.38 Special +P: The True Calling Card Of Titanium Concealment Guns
We find the S&W seven-shot titanium Centennial 242 and Taurus 85ULTi five-shot .38 Special +P produce power and shootability.
Along with our experiences with the .32 Magnums, we also shot and evaluated two more ultralight .38 Special +P revolvers, which in our minds offer comfort on par with the .32s while shooting rounds most Gun Tests readers will recognize and prefer. Here’s what we thought of S&W’s seven-shot titanium Centennial 242 and the Taurus 85ULTi five-shot .38 Special +P.
Smith & Wesson 242
Our first experience with Smith & Wesson’s Centennial series was the little five-shot alloy Model 442. Perhaps the best hideout gun of all time, it featured a fine double-action-only trigger that seemed custom. The trigger pull was long but very smooth and could be halted with the firing pin ready to go. The same style of action comes with the 242, but we found it to be rough at best. The 442 is still available (now rated for +P) for about $400, which makes it one of the more expensive five-shooters. The seven-shot 242 actually sells for around $500, so it’s a deal when you consider the original 442 cost $80 per chamber. Nevertheless, we’d prefer to see a more refined action in the titanium 242.
As on titanium .44 Specials we tested last month, we noticed a drag just before the 242 let-off. As with the Taurus revolvers, this never shows up while dry-firing. This leads us to believe that it is either a headspace problem or a heat-expansion problem. The 242’s cylinder gap measured 0.007 inch, 0.002 inch larger than its .44 Special brother. Visually, the 242 is the same as the .44 Special save for the additional fluting on the cylinder. Headspace appears to be adequate, approximately 0.07 inch, a measurement shared the Smith & Wesson .44s and .38s. We tried shooting the 242 with one cylinder loaded at a time, then two, then three, etc. All we could say for sure was some of the cylinders loaded and unloaded with more difficulty than others. This may have caused sudden variations in headspace related to the ultralight weight of the gun versus the loaded rounds in the chambers shifting their position in response to recoil at a radically different rate than the surrounding gun. This spoiled some very impressive groups and threatens what could be a really nifty carry gun. We can think of hotter rounds with more aggressive projectiles than the ones we used for testing, but this might only serve to make matters worse. Companies like MagSafe, Cor-Bon, and Mullins are doing some terrific things with .38 Special +P these days.
Our recommendation: If the 242’s problems can be cured, it would have our highest endorsement. Until then, we’d have to pass on it.
This five-shot .38 Special +P is perhaps Taurus’ best ultralight effort to date. In the March 1999 issue of Gun Tests we reviewed the Smith & Wesson 342Ti. It showed remarkable accuracy from the bench at 15 yards. We shot groups as small as 1 inch (1.9 inches on average) using Federal’s American Eagle 130-grain full-metal-jacket ammunition. The Taurus 85ULTi couldn’t match that but did achieve an average of 2.1 inches with a similar round, Winchester’s 130-grain FMJ.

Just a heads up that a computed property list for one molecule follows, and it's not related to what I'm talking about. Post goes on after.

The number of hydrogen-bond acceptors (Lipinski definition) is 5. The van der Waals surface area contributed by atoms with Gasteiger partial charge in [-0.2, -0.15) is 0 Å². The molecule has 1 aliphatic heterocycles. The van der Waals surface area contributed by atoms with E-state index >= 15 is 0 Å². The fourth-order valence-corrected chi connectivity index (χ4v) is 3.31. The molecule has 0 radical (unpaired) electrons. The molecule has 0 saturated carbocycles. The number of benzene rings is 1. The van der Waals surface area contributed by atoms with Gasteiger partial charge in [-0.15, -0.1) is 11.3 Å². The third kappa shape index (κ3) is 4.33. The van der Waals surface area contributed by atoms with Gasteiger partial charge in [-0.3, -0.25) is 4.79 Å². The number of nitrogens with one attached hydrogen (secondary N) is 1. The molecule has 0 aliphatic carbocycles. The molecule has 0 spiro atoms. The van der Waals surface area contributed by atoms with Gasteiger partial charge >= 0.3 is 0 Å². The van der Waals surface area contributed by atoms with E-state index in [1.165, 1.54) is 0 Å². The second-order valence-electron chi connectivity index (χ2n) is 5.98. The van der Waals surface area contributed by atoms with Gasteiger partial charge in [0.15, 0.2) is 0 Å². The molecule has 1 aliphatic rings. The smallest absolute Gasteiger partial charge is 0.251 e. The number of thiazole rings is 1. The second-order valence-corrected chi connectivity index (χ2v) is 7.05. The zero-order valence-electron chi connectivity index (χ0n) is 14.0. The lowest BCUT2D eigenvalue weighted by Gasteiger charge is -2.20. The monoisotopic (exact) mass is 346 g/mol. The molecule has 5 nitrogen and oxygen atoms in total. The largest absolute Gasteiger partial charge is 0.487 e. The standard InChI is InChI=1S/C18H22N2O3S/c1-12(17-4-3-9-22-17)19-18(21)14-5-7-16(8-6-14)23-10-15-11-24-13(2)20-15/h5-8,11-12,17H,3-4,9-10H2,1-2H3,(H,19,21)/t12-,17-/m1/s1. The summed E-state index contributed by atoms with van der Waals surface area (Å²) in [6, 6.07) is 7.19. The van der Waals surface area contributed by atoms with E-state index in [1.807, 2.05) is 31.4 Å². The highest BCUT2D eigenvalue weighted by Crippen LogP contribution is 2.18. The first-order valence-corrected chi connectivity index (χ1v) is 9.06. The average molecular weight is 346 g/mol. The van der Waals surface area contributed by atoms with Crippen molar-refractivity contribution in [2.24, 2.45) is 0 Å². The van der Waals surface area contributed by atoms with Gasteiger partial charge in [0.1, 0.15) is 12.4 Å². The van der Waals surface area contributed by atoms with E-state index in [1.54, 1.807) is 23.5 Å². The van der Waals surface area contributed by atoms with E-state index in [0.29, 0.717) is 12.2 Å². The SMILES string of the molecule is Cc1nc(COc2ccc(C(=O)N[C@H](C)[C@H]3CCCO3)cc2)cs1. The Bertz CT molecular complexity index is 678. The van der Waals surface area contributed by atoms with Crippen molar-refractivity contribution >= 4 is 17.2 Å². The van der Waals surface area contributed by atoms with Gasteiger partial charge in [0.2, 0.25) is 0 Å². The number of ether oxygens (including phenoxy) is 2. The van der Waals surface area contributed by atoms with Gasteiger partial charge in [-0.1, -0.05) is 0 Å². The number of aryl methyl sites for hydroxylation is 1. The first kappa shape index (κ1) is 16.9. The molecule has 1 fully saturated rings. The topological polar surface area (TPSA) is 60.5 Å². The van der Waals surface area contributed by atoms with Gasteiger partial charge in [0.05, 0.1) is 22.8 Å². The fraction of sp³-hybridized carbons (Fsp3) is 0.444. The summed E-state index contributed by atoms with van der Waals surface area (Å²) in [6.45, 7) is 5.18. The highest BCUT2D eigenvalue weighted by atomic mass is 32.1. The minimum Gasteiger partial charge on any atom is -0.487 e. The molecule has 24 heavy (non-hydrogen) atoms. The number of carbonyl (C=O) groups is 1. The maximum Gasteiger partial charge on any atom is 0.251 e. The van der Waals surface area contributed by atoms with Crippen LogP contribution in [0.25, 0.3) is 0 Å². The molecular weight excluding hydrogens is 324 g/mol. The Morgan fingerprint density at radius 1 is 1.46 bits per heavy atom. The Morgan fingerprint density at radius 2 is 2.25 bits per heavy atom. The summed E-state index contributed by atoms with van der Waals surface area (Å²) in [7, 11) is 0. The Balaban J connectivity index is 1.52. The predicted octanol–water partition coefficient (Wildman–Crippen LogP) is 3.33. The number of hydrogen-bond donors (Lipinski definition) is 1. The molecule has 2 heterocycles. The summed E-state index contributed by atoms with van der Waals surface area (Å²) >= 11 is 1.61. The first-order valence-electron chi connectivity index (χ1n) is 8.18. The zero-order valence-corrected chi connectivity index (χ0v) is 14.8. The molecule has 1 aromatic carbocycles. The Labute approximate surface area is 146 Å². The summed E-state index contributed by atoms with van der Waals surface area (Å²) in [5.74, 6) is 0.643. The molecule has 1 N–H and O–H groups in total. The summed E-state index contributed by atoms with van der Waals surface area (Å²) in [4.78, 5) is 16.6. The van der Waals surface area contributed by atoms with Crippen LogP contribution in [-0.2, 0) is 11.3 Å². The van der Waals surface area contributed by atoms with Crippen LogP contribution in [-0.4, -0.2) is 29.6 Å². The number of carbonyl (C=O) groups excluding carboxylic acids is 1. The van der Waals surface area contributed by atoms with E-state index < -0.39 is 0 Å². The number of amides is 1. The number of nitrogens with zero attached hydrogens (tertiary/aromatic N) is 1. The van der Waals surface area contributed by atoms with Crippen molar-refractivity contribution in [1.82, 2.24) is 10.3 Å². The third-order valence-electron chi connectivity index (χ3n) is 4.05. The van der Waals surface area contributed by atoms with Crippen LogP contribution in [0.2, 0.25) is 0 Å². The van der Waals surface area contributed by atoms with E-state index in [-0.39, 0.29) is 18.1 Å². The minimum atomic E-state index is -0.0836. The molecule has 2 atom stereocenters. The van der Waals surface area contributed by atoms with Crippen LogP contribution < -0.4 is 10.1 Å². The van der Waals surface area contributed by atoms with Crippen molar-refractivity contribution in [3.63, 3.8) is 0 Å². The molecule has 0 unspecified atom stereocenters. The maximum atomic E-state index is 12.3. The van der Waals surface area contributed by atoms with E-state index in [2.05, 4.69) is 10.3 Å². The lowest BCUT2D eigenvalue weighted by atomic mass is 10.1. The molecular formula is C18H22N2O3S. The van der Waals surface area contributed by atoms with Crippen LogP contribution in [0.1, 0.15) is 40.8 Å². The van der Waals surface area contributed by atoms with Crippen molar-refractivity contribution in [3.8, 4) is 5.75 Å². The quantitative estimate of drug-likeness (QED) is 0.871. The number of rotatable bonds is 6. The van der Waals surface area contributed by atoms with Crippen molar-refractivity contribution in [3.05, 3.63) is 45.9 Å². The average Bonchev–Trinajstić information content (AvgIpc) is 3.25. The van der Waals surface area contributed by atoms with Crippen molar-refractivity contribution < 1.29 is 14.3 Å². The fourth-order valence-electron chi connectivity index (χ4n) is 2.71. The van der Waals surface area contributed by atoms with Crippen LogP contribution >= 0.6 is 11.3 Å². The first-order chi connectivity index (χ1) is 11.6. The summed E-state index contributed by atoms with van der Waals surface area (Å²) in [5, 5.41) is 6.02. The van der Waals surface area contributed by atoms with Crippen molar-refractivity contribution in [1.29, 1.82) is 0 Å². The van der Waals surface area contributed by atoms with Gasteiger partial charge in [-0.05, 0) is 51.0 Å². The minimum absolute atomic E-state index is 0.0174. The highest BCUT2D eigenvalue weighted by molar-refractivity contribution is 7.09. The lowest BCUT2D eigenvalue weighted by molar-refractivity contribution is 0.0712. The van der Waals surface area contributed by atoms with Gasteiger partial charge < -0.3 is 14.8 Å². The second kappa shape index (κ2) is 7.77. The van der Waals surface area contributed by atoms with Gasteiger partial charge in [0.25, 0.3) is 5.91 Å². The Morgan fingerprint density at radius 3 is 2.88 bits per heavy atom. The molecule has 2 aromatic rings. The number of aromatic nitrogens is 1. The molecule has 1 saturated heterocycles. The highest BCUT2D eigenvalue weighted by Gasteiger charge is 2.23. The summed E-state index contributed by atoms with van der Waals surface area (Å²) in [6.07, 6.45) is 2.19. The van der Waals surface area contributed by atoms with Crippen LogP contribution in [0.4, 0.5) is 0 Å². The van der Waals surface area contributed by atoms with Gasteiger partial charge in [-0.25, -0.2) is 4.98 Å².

The big difference is in shootability. The Smith was so light we had to swap grips with another gun so we could shoot it without help from a first-aid kit. The S&W 342Ti is certainly a super hideout gun, but the Taurus 85ULTi is just as concealable and is a ball to shoot. Remember the warning from Smith to only shoot jacketed ammo for fear of the crimp letting go? The Taurus is compensated, taking the edge off recoil and letting you shoot whatever bullet you have. This adds longevity to the gun, as jacketed bullets are much harder on the forcing cone than lead. Other design features on the Taurus that diminish recoil are a compact frame with a high grip that lowers the bore line in the hand. Also, this is a multi-alloy gun. By this Taurus means the frame is alloy, the cylinder and barrel shroud are titanium. The barrel itself (like the Smith 342Ti) is stainless steel, which adds weight at the muzzle. We encountered no jams or hesitation in the trigger pull throughout our test. Perhaps our theory about galling between the cylinder and the forcing cone as found on other Taurus models holds up.
Other features on the 85ULTi are a capped non-weight bearing ejector rod. Additional lock up is by way of spring loaded detent at the crane. The muted finish aids in the sight picture, as does the dark-colored front blade against the lighter-gray rear notch. The Taurus Security System is included. We like the fact that the 85ULTi offers single action.
The one flaw we found was a failure to fire due to insufficient hammer strike on two occasions out of 200+ rounds. This did not happen during rapid-fire drills or in single-action mode when trigger inertia is at its peak, but when aiming carefully using a deliberate double-action press. For general consumption, we feel Taurus should consider the use of a heavier mainspring. Another solution would be to hand load using a primer with a softer cup, such as the Federal number 100 for small pistol.
Our recommendation: Of the lightest guns we’ve shot, the Taurus 85ULTi is the only gun we’d like to shoot often, and that’s the way it should be for a gun carried for self-defense. Buy it.